The Power of Participation & Engagement: The Five Core Facilitator Best Practices Series
If you are like many of our clients, you are struggling to achieve the same level of engagement, participation and collaboration in your virtual meetings. A well-run meeting creates alignment, buy-in, and motivates a group to action. Bad meetings lead to frustration, distraction and a disengaged staff. Never before has it been more important to tap into key facilitator best practices that foster a safe, inviting and structured way to ensure all voices are heard. This is the first in our series exploring the Facilitation First’s Five core facilitator best practices.
Don’t Be a Facipulator! Is Your Lack Of Neutrality Stifling Participation In Your Meetings?
Have you ever attended a meeting led by a supposedly neutral facilitator, only to realize that there’s a hidden agenda they’re leading the group towards? These individuals are known as: Facipulators (manipulator + facilitator).
While it’s possible facipulation can result in you reaching your individual goals or outcomes, the consequences of manipulating a group while wearing the facilitator hat heavily outweighs the benefits. Here’s a few reasons why:
You risk losing the trust of the group. No one likes being manipulated or lied to. Especially by a facilitator who claims their core principles include maintaining neutrality and actively contributing content, all the while capturing their own ideas instead of the groups. Facipulation is a quick way to be perceived as dishonest easily resulting in loss of trust by group members.
The likelihood of group members following through on your goals and respective actions could be decidedly lower. We’re naturally inclined to follow through when we understand the origin of a goal or action and have had a part in creating it. If attendees are facipulated into taking ownership of a goal or task, their efforts in completing designated actions might lack passion and personal impact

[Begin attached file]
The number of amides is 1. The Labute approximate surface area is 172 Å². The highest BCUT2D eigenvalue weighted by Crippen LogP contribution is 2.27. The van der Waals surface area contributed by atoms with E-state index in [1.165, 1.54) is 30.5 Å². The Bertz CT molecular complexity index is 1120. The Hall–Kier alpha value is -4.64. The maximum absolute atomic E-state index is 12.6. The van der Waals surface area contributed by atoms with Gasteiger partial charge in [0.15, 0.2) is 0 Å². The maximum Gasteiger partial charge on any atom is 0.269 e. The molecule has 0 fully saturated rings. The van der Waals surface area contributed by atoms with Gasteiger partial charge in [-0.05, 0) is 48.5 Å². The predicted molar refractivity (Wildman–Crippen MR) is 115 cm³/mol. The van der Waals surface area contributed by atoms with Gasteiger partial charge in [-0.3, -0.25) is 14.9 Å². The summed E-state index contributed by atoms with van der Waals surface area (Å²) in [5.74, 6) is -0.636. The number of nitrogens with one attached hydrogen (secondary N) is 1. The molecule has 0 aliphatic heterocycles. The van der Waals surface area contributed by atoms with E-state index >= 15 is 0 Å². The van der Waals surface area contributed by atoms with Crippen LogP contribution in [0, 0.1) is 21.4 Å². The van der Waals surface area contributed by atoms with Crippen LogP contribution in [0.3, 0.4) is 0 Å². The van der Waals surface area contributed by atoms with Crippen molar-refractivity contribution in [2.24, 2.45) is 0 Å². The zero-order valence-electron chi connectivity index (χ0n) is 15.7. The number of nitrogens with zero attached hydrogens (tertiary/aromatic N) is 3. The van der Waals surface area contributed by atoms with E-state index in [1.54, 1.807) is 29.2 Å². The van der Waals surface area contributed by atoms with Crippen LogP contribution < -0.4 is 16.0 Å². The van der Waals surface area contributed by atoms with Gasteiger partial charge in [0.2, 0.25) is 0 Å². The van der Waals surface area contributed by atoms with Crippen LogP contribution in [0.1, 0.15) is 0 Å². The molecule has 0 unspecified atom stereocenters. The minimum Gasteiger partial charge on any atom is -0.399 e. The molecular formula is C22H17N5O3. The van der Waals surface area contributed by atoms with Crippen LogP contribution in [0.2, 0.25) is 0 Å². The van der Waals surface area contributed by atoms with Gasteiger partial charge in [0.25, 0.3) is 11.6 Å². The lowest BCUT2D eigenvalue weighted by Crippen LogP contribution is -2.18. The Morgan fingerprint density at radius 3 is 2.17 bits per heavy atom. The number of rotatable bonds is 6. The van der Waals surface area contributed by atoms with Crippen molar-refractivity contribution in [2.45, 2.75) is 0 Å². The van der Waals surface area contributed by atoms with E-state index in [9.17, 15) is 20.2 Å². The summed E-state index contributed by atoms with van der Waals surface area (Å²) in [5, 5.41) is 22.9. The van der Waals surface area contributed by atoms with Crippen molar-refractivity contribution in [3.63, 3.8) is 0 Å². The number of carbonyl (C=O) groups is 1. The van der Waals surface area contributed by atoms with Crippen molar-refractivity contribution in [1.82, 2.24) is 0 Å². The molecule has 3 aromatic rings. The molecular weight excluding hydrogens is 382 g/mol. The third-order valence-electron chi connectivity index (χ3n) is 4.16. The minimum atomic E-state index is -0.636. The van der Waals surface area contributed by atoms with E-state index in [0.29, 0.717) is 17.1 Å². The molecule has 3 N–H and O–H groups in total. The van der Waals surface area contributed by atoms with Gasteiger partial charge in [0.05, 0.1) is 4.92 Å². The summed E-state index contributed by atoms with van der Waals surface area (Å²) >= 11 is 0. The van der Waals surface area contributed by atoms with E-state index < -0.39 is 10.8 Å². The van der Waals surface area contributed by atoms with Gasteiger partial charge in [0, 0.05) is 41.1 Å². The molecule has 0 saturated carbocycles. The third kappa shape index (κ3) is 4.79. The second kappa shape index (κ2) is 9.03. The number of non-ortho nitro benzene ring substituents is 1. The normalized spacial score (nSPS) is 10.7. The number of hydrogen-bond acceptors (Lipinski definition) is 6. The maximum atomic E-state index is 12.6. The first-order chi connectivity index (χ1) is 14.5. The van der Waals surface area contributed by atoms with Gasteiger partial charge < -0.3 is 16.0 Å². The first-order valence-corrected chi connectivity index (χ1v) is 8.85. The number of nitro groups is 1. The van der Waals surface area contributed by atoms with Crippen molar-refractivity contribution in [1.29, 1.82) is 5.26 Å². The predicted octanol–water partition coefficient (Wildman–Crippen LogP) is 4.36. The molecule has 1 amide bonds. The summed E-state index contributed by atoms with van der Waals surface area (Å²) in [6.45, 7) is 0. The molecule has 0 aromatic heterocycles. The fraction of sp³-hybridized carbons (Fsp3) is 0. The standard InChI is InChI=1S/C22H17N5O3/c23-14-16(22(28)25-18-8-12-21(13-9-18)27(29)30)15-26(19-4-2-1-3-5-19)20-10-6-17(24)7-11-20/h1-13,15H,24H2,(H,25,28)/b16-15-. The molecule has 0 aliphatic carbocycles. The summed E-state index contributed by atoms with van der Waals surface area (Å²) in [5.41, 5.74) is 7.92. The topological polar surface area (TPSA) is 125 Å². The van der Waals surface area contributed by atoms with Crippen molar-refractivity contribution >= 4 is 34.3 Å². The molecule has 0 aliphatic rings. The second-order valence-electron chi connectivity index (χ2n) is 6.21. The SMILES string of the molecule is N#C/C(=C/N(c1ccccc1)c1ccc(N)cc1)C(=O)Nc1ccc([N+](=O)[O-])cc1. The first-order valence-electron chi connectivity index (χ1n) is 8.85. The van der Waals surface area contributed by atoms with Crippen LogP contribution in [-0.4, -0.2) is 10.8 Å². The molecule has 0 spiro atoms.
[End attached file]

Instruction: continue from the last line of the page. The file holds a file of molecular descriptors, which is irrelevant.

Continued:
Two (or more) heads are always better than one. It’s important to remember that not any single person has all the answers, especially in complex matters impacting multiple functions or business units. So, to collaborate effectively, organizations must rely on the variety of perspectives and subject matter expertise that it’s employees bring to the table. When ideas or decisions are generated without tapping into these resources, the results can be poor, incomplete or lacking perspective that could otherwise be garnered by utilizing the group members.
Let’s examine some typical facipulative behaviours and compare them with matching facilitative behaviours. Most of the recommended facilitative behaviours relate to maintaining neutrality while facilitating:
Remember, there are ways to maintain your neutrality while still ensuring great meeting outcomes, like asking questions or offering a suggestion. In my opinion, facipulation is never a good process choice for building commitment and buy-in!
|Facipulative Behaviors||Facilitative Behaviours|
|Asking close ended or leading questions right from the start – geared to leading participants down your path||Start with open ended questions to let the group determine the direction of the conversation. Use close ended questions to confirm themes, trends and decisions e.g. so my understanding is that you want to do XYZ, is that correct?|
|Providing your opinion or bias – negating or critiquing the group’s proposed ideas||Let the group share their opinions on ideas through a facilitated discussion. Essentially, bite your lip as others suggest ideas. Don’t hesitate in writing them down and only paraphrase when ideas are unclear.|
|Providing more suggestions than the group, or giving yourself extra time to explain or embellish on your own ideas||Provide suggestions after the group has contributed only if you believe your suggestions can stimulate further thought. Frame your ideas as a question instead of a tell e.g. Have you thought about doing ABC? Don’t record or scribe your idea. Give the group time to discuss it and if they like it then record it.|
|Showing undue emotion for one idea over another idea||Remain neutral and promote all ideas during brainstorming processes. Use neutral language such as “ok” or “sounds interesting, any other thoughts on this” instead of “great idea!”|
|Only capturing ideas you like – not writing everyone’s ideas down||Capture all ideas! Always start with a round-robin to ensure everyone has a chance to voice or not voice an opinion.|
|Asking a lot of clarifying questions of one person’s input, but not others||Only ask clarifying questions when necessary. Do not use clarifying questions to promote individuals.|
|Scribing an idea down in your own words without checking in to see if you captured an idea correctly||Always try to capture an idea in a person’s own words. If there is a need to capture something in your own words, always ask “did I get that right?” or “is this what you meant?” before moving on.|
|Calling on only certain people who share your opinion||Call on all group members equally, regardless of their opinion|
|Adding pre-session information that is biased||If necessary add pre-session information that is unbiased and open-ended or representative of multiple points of view|
|Non-verbals: rolling your eyes, gasping, or hesitating to capture an idea just given||Monitor and limit your non-verbal reactions. Capture ideas instantly.|
Do you have a unique meeting challenge not covered by one of our blog posts? We’re always looking for different dilemmas to discuss in our articles!